Guest Conductor Matthias Pintscher and Pianist Inon Barnatan Join Utah Symphony This Weekend
Join Utah Symphony and guest conductor and composer Matthias Pintscher in a post-holiday performance of bright, joyful works from two classical composers who are best known for dramatic gravitas.
Tonight and tomorrow, January 10 and 11 at Abravanel Hall, Beethoven's Piano Concerto No. 4 and Dvorák's Symphony No. 8 both showcase the playful and joyful side of the composers, and the piano virtuosity of guest artist Inon Barnatan. Guest conductor Matthias Pintscher pairs these poetic works with his own mythology-inspired Towards Osiris.
Beethoven's Piano Concerto No. 4 is as complex as it is beautiful. The first public performance of the 4th Concerto occurred in December of 1808 on a famously under-heated and under-rehearsed marathon concert that also featured the 5th and 6th Symphonies, the Choral Fantasy and parts of the Mass in C. As trying as the circumstances were for both players and listeners, all present agreed that Beethoven's reading of the concerto was a thrilling highlight.
It would be the last time Beethoven would appear as a concerto soloist, a finality made more poignant by the fact that the limits his deafness put on his performing ability would cause him to abandon concerto composition entirely a few years later. The 4th was the grandest of Beethoven's piano concerti to that point, at least in terms of formal design, but it was also his most subtly nuanced. More poetry than prose, the 4th Concerto opened with a softly voiced rhythmic pre-echo of the 5th Symphony. Beethoven broke convention by opening with the piano alone in place of the standard orchestral introduction. This interesting strategy was quite rare at the time and has remained so since.
Dvo?ák scholar Otakar Sourek felt the 8th Symphony projected the composer's Slavic heritage "more completely...than any of his other symphonies" and further declared that the "variety of mood and emotional eruptiveness" of the music wonderfully captured Dvo?ák's "human and artistic personality."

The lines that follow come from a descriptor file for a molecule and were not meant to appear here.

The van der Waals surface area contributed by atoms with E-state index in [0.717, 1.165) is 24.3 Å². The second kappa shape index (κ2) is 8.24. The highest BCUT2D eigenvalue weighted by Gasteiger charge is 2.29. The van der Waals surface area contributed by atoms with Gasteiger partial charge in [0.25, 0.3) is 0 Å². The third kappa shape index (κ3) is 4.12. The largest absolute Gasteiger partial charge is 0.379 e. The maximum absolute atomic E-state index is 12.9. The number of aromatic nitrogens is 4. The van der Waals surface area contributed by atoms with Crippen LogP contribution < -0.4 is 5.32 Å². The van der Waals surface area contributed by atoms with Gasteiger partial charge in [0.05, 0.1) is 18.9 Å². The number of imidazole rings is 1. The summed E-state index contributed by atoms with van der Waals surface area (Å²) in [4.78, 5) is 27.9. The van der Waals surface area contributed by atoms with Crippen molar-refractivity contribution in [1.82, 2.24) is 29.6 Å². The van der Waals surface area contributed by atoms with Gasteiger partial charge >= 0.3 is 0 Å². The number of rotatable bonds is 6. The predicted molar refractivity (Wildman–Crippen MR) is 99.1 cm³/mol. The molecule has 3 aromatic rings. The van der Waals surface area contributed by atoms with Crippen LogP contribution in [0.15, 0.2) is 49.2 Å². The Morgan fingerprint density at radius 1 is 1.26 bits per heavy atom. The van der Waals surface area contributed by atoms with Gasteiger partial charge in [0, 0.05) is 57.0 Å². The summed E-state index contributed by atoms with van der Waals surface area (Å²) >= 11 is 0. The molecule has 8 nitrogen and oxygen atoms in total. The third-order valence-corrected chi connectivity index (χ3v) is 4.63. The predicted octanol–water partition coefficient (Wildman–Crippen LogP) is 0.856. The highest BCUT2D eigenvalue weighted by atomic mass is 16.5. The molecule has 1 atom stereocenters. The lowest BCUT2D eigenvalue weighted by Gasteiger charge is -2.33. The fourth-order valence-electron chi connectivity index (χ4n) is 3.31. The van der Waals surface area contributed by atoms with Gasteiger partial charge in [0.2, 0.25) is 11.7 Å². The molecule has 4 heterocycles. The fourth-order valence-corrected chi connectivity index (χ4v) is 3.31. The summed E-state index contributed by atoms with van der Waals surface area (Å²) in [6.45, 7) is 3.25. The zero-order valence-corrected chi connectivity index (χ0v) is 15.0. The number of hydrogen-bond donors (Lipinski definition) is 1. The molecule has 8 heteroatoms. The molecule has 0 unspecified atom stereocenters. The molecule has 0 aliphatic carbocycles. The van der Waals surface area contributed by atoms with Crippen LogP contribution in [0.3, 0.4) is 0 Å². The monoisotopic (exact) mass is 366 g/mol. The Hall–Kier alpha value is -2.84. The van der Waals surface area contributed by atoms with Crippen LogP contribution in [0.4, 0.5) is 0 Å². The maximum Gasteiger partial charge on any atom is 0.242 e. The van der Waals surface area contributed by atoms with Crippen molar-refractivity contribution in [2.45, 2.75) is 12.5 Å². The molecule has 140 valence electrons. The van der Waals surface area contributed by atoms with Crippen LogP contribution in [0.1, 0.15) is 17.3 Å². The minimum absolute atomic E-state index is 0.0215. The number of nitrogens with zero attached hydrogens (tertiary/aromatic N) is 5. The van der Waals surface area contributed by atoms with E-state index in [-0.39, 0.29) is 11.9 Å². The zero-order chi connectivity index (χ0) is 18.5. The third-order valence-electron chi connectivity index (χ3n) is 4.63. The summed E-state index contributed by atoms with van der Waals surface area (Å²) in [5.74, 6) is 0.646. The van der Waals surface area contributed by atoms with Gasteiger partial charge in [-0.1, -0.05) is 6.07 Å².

Dvo?ák's Symphony No. 8 was mostly written in and captures the beauty of the Bohemian countryside that Dvo?ák so adored and was finished in Prague late in 1889. Dvo?ák conducted the 1890 premiere and truly believed he had made something "different from other symphonies," by which he meant anyone's, not just his own.
Single tickets for the performance start at $18 and can be purchased by phone at (801) 355-2787, in person at the Abravanel Hall ticket office (123 W. South Temple) or online by visiting www.utahsymphony.org. Youth and patrons 30 or younger can purchase $10 tickets for this performance through the USUO Upbeat program. Season subscribers can purchase discounted tickets by contacting (801) 533-6683. Those desiring group discounts should call (801) 869-9046. All ticket prices are subject to change and availability, and will increase $5 when purchased on the day of the performance.
Inon Barnatan, Pianist
Pianist Inon Barnatan has rapidly gained international recognition for engaging and communicative performances that pair insightful interpretation with impeccable technique. Since moving to the United States in 2006, Mr. Barnatan has made his orchestral debuts with the Cleveland Orchestra and the Houston, Philadelphia, and San Francisco Symphony Orchestras, and has performed in New York at Carnegie Hall, the 92nd Street Y, the Metropolitan Museum and Alice Tully Hall. In 2009 he was awarded a prestigious Avery Fisher Career Grant, an honor reflecting the strong impression he has made on the American music scene in such a short period of time.
Mr. Barnatan's debut CD of Schubert piano works was released on Bridge Records in 2006. His second CD of works for piano and violin by Beethoven and Schubert with violinist Liza Ferschtman was described by All Music Guide as "a magical listening experience." In 2012, Mr. Barnatan will release his second solo recording, Darkness Visible featuring wide-ranging but thematically-related works: Ravel's Gaspard de la Nuit, Thomas Adés's Darknesse Visible, Debussy's Suite Bergamasque, Ronald Stevenson's Peter Grimes Fantasy and Ravel's La Valse.
Born in Tel Aviv in 1979, Inon Barnatan started playing the piano at the age of three after his parents discovered he had perfect pitch, and he made his orchestral debut at eleven. His studies connect him to some of the 20th century's most illustrious pianists and teachers: he studied with Professor Victor Derevianko, who himself studied with the Russian master Heinrich Neuhaus, and in 1997 he moved to London to study at the Royal Academy of Music with Maria Curcio - who was a student of the legendary Artur Schnabel - and with Christopher Elton. Leon Fleisher has also been an influential teacher and mentor. In 2006 Mr. Barnatan moved to New York City. For more information about Mr. Barnatan visit www.inonbarnatan.com or visit his page on Facebook.